Not to sound opportunistic, but the whole COVID-19 situation is leading online businesses to boom like never before (source: BBC). With this, inevitably, the value of computerized trading and automated, secure trade document exchange comes boldly into the picture; and this is also the part where we say, “you should have adopted a MFT solution last year… but it’s not yet too late!”
Let’s take the best path to learning - by example.
Assume you need to send a long list of order items to your vendor. You and your vendor have decided to use the world-famous File Transfer Protocol (FTP) to exchange these docs. It’s all very simple:
ftp open your.partners.host port cd incoming-orders/your-orders-folder put your-orders-file-yyyy-MM-dd-HH-mm-ss.csv exit
Done. The file is transferred.
And now, it’s time for the questions.
COVID is snarling, and ironically your business is literally exploding. Now, each day, you have to send dozens of these files, to different FTP servers across your vendors - yes, it recently became plural when you decided to expand your online storefront.
Running a hundred
ftp command scripts each day by hand, is not exactly a pleasant experience. Plus, you learned the lesson when you mistakenly uploaded file order-A to partner B’s server. So you set up a cool program, and script it to automagically send each file to the correct partner - as soon as you drop them into a monitored folder.
Now the script is doing the job - like a boss. But is it doing the job right? Are you sure?
Say the file was in a CSV (spreadsheet-like) format. Do all the rows get transferred? What if the last hundred rows get dropped during the transfer (say, a network glitch) and nobody notices - not your script, not the
ftp command, not your vendor?
Worse… what if a few bits got flipped, and a 10000-crate order got changed into a 90000 one?
Yes, we need to get a file “summary” from the vendor (trading partner) - and ensure it matches with the “summary” on our end. We need to compare the digest (hash; like MD5, SHA-1, SHA-256 etc.) of the final file on both ends, to make sure nothing got corrupted or tampered.
Phone taps are still fairly common, and computer network taps are no exception - especially when unprotected, plain-text protocols like FTP are in play.
You could encrypt the traffic by switching to FTP/S or SFTP so that the thief trying to tap your file would get just the encrypted (gibberish) blurb.
But… read along.
There are easy techniques (like DNS spoofing) even to trick your system into connecting directly to an attacker’s system - especially if you’re not careful and attentive enough. You would use end-to-end encryption and stuff, but would be sending the data right into the fox’s den.
So we need a mechanism to ensure that only our vendor would be able to make sense of (decrypt) the data we send. Perhaps by encrypting it with a public key whose private key part is owned by him and him alone.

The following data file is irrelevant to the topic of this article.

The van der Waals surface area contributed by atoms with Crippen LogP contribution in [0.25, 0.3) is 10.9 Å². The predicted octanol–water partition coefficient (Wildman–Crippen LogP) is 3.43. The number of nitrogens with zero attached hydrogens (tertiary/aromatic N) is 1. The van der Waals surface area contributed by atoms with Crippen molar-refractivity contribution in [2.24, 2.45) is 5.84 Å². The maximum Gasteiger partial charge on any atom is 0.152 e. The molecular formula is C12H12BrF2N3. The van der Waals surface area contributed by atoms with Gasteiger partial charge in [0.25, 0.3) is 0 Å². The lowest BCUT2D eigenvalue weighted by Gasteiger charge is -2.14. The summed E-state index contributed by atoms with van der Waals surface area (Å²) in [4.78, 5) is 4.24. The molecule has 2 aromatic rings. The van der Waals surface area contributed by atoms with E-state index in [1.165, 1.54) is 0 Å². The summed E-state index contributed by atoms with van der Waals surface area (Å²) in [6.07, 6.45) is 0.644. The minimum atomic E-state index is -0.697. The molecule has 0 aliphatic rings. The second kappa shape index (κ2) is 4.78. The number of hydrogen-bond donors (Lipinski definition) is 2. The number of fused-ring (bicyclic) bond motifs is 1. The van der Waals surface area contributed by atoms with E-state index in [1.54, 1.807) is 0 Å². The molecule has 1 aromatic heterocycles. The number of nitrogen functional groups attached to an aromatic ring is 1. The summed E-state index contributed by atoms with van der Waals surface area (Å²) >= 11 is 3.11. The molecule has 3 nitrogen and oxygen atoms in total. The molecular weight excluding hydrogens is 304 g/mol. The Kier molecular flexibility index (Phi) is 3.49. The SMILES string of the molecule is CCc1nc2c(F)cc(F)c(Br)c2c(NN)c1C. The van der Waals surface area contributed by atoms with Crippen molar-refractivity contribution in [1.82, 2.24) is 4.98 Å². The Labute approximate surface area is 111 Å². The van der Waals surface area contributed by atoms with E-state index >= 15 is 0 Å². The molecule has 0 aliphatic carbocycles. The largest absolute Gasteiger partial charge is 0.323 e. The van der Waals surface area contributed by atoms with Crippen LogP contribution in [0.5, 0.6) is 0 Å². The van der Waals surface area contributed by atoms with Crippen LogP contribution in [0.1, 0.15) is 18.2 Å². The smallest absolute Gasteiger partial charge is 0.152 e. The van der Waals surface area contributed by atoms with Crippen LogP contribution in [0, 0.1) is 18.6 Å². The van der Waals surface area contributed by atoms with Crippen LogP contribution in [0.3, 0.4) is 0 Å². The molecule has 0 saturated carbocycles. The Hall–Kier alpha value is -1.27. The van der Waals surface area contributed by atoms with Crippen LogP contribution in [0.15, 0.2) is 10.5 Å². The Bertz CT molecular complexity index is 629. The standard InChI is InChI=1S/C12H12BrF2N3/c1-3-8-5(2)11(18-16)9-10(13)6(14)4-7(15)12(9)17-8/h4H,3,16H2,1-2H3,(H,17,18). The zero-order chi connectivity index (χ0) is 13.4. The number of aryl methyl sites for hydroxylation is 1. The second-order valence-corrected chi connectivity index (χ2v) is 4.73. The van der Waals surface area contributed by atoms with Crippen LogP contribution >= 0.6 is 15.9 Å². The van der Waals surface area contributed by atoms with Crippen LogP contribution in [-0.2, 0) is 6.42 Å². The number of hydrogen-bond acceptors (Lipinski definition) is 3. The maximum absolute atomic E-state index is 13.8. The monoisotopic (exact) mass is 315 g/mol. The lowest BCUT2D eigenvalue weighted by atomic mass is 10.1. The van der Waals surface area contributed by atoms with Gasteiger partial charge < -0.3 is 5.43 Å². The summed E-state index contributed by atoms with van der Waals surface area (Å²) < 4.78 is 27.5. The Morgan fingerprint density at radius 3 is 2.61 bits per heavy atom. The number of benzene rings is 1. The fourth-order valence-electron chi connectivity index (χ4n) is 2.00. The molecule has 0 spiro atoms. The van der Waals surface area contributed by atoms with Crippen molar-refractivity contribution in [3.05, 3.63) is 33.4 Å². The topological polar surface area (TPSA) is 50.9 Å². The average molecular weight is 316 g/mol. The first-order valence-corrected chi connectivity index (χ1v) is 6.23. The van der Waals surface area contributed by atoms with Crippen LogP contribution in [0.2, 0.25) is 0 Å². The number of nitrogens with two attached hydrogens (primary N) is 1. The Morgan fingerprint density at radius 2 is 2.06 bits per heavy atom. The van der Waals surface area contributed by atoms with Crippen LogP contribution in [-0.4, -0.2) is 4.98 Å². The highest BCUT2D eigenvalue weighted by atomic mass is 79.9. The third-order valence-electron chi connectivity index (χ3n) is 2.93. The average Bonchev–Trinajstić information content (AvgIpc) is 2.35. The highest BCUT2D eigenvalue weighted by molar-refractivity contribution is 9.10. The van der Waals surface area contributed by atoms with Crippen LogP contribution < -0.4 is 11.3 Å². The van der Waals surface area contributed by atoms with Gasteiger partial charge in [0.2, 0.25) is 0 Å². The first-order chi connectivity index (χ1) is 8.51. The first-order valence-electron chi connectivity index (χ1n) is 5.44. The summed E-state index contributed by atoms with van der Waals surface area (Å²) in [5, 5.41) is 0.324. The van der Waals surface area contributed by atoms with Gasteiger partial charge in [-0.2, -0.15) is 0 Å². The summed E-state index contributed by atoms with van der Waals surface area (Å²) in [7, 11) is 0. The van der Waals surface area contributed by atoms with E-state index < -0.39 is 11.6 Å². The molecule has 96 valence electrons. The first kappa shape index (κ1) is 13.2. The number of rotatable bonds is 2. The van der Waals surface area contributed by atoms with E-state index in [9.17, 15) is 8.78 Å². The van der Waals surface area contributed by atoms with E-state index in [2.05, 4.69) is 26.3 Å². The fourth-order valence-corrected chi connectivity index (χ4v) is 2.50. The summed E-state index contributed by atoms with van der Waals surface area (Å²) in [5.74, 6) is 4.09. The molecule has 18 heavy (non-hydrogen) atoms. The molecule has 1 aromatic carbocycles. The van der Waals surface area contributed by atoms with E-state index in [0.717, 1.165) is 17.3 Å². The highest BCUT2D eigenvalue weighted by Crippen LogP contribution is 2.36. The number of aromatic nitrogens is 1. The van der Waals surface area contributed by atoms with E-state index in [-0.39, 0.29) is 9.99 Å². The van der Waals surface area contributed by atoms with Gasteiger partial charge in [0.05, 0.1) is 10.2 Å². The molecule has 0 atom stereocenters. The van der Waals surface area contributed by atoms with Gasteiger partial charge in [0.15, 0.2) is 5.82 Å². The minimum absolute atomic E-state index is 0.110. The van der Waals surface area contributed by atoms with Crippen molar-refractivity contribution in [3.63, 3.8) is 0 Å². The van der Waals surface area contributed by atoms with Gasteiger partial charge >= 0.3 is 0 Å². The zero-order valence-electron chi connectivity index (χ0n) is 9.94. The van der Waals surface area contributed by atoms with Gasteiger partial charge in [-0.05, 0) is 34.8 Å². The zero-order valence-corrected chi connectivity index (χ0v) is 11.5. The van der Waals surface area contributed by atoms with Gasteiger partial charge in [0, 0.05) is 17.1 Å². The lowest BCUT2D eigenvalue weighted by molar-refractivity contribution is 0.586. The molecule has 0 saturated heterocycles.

Your script happily uploads hundreds of files each day; but does it guarantee that those vendors are even looking at those files? If you don’t receive back a confirmation, how can you know if the file got to the wrong system - or got lost in the crowd - or some other nasty thing happened?
Yes, we need an acknowledgement (receipt) from the vendor that he got our file.
Sadly, that’s not the end of the story; your vendor-partner is even more skeptical - almost paranoid, to say the least.
The imposter thing could work the other way too. Somebody impersonating you, could send a funny order to your vendor; and the next thing you know is, opening your door to a thousand crates of icky goo.
So your partner needs your unique signature at the bottom of that file - to ensure that it came from you.
Already covered this from your own perspective - digest. Moving on.
Also covered - public-key encryption.
Yes. Your partner needs to seriously think of automating the whole thing. Like you did.
Say you hired a whole development team, worked day and night, and implemented a solution that covers all of the above concerns:
You just wrote your own “managed” file transfer solution!
If you check out the features of AS2, for example, you would be surprised (or maybe not?) - it already covers all of those concerns you painfully scratched your brow over!
And it already implements everything that your hired dev team had to go through, day and night!
If you check any other protocol (AS4, OFTP, ??, and the like), the observation will be more or less the same. But AS2 is the most sought-after MFT protocol in the business world (heck, Wal-Mart enforces it!), and going with the trend always has its benefits.
It covers the end-to-end delivery and acknowledgement/reporting of files; so once you hand over a file to your MFT system, rest assured that:
No more staring at
ftp folder listings or long dashboards, the whole flow is fully automated and streamlined.
Most MFT platforms also offer value added services (VAS) on top of the basic MFT protocol; such as document (usu. EDI) translation, validation, auto-generation of response documents, and various integrations with third-party systems like CRMs, warehousing and BPMSs.
Meanwhile others give further flexibility by offering intuitive low-level interfacing/integration options; like SFTP- or AWS S3-based triggering of file send-outs, REST APIs for fully automating the management and monitoring of the send/receive process, email-based instant notifications, and so forth.
Now, before you go back to uploading those files via FTP, you have a choice to make:
I guess now you know the answer.
Good luck! And we’re also waiting eagerly for your queries!